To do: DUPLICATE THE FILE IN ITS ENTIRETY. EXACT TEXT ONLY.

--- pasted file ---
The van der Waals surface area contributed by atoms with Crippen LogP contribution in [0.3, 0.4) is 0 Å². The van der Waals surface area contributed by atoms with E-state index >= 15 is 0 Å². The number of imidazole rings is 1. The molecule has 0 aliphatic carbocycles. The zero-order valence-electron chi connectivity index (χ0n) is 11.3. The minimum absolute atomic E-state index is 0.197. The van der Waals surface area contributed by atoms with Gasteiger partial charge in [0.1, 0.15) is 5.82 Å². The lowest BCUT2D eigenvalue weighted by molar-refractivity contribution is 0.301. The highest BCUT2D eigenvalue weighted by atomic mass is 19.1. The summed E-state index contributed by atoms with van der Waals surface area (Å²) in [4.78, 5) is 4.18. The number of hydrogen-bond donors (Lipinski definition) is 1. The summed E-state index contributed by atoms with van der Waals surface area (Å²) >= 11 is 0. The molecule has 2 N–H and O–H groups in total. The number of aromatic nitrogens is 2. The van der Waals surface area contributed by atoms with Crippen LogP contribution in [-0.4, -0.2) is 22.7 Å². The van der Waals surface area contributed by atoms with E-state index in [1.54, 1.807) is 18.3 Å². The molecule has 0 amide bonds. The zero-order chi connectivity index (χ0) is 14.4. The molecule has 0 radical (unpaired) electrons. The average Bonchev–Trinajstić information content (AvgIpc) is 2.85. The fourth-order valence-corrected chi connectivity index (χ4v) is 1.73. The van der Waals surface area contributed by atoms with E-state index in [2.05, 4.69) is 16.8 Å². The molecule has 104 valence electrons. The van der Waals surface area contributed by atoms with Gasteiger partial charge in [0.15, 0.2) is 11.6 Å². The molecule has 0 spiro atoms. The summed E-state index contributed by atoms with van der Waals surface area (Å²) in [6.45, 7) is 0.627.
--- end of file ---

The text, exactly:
The van der Waals surface area contributed by atoms with Crippen LogP contribution in [0.3, 0.4) is 0 Å². The van der Waals surface area contributed by atoms with E-state index >= 15 is 0 Å². The number of imidazole rings is 1. The molecule has 0 aliphatic carbocycles. The zero-order valence-electron chi connectivity index (χ0n) is 11.3. The minimum absolute atomic E-state index is 0.197. The van der Waals surface area contributed by atoms with Gasteiger partial charge in [0.1, 0.15) is 5.82 Å². The lowest BCUT2D eigenvalue weighted by molar-refractivity contribution is 0.301. The highest BCUT2D eigenvalue weighted by atomic mass is 19.1. The summed E-state index contributed by atoms with van der Waals surface area (Å²) in [4.78, 5) is 4.18. The number of hydrogen-bond donors (Lipinski definition) is 1. The summed E-state index contributed by atoms with van der Waals surface area (Å²) >= 11 is 0. The molecule has 2 N–H and O–H groups in total. The number of aromatic nitrogens is 2. The van der Waals surface area contributed by atoms with Crippen LogP contribution in [-0.4, -0.2) is 22.7 Å². The van der Waals surface area contributed by atoms with E-state index in [1.54, 1.807) is 18.3 Å². The molecule has 0 amide bonds. The zero-order chi connectivity index (χ0) is 14.4. The molecule has 0 radical (unpaired) electrons. The average Bonchev–Trinajstić information content (AvgIpc) is 2.85. The fourth-order valence-corrected chi connectivity index (χ4v) is 1.73. The van der Waals surface area contributed by atoms with E-state index in [2.05, 4.69) is 16.8 Å². The molecule has 104 valence electrons. The van der Waals surface area contributed by atoms with Gasteiger partial charge in [0.15, 0.2) is 11.6 Å². The molecule has 0 spiro atoms. The summed E-state index contributed by atoms with van der Waals surface area (Å²) in [6.45, 7) is 0.627.